Related to the rapid evolution of technology and individualism is the treatment of the elderly in society. Thomas shared some of his experiences of working with the elderly. He mentioned that oftentimes those in elderly living communities are put into these care facilities after having just lost a spouse or loved one. Many are also placed into care because they are becoming unable to take care of themselves.  What they need most during these times is the love and support of family members. Many times, though, these elderly individuals rarely receive family visitors. We discussed the emotional and physical toll that loneliness and stress has on the elderly. While it is heartbreaking to hear of the neglect that the elderly often experience, there are countries and programs that seek to help the elderly stay connected. One such program in Finland seeks to offer young adults reduced rent at a senior home. In this way, the younger generation can spend time with the older generation. The experience of an elderly individual spending time with a younger person alleviates their loneliness. It also allows the younger generation to draw on the knowledge of the previous generations.

I learned many important things from our Kentucky Kitchen Table. I learned the importance of seeing the world in a human perspective. I am very used to viewing the world in my limited knowledge through statistical trends. When many people are involved I tend to think in a way that distances myself from the situation. I learned that whether the world is less in poverty than years ago, there are still large amounts of human rights violations occurring worldwide. Many countries are still struggling and dealing with wicked problems. Often countries or foreign aid go into a country, but do not reach their intended destination and attempts to help other countries can end in worse results socially and economically. I started to realize the prevalence of wicked problems in our world. The point we had made in class and the readings about wicked problems being caused by those who intend to remedy them started to resonate with me. Oftentimes a new politician comes along and vows to remedy America’s problems, but does not realize the unintended policy consequences that worsen the issue. In these types of situations if our representatives could reason through deliberation instead of polarization, we could come up with better plans to help alleviate societies problems.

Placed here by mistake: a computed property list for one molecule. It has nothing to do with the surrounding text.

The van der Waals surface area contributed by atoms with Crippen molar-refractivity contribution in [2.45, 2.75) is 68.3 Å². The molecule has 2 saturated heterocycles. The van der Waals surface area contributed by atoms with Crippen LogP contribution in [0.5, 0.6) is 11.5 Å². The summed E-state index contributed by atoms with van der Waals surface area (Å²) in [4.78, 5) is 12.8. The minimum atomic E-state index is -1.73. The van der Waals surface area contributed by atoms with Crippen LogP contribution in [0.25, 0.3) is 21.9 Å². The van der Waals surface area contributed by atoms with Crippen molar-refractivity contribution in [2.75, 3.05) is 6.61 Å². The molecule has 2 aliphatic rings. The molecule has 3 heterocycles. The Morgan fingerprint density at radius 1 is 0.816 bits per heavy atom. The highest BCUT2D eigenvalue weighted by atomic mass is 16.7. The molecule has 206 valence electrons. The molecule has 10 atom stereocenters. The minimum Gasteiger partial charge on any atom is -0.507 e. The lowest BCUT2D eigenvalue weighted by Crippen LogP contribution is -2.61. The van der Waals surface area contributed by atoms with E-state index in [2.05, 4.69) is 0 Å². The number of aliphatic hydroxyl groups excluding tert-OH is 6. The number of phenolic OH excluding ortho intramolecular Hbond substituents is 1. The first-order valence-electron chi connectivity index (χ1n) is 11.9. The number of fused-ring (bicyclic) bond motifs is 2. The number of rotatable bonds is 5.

I also learned from our conversation of the treatment of the elderly. It never occurred to me the stress that many elderly in elderly living homes are going through even before they come into the facilities. I learned to empathize with their situation and put myself in their shoes. Thomas brought up the point of how people would feel if they were 90, recently lost their spouses, and were put into a home where there is a chance their familys will not visit them often or at all. In the class and readings on empathy we had talked about having the correct balance of empathy to understand that each other’s points of view are valid without making someone’s situation our own. I feel like empathy is useful when deliberating, because deliberation requires listening to opposing viewpoints. Listening to opposing viewpoints often requires empathy.

To sum up our conversation themes, we first touched on dietary choices, lifestyles, and food allergies and being empathetic in regards to that topic. We then talked about citizenship as the individual ways we seek to help the world around us and how deliberation seeks to solve local and global problems and help the world around us. Relating deliberation to citizenship is an important aspect of the class. The next topic we touched on was the state of the world as it relates to wicked problems of human rights violations. One such human rights issue is sex trafficking, which is a more local issue than many are aware. There was some debate on if human beings are naturally good and the rapid advancement of technology was discussed. We ended with a discussion on elderly people being neglected by family and the importance of empathy and sympathy for them at that stage of their lives. To sum up what I learned from the dinner, I learned about the prevalence of wicked problems in our society and the difficulty there is due to polarization to talk about these problems. I also learned the importance of empathy in the context of wicked problems and the need for it to truly listen when deliberating. Overall, I enjoyed our Kentucky Kitchen Table meal. I found it energizing to have a meaningful discussion around the dinner table and realized that I should try to have memorable meals with my loved ones and friends more often.

KKT Chilis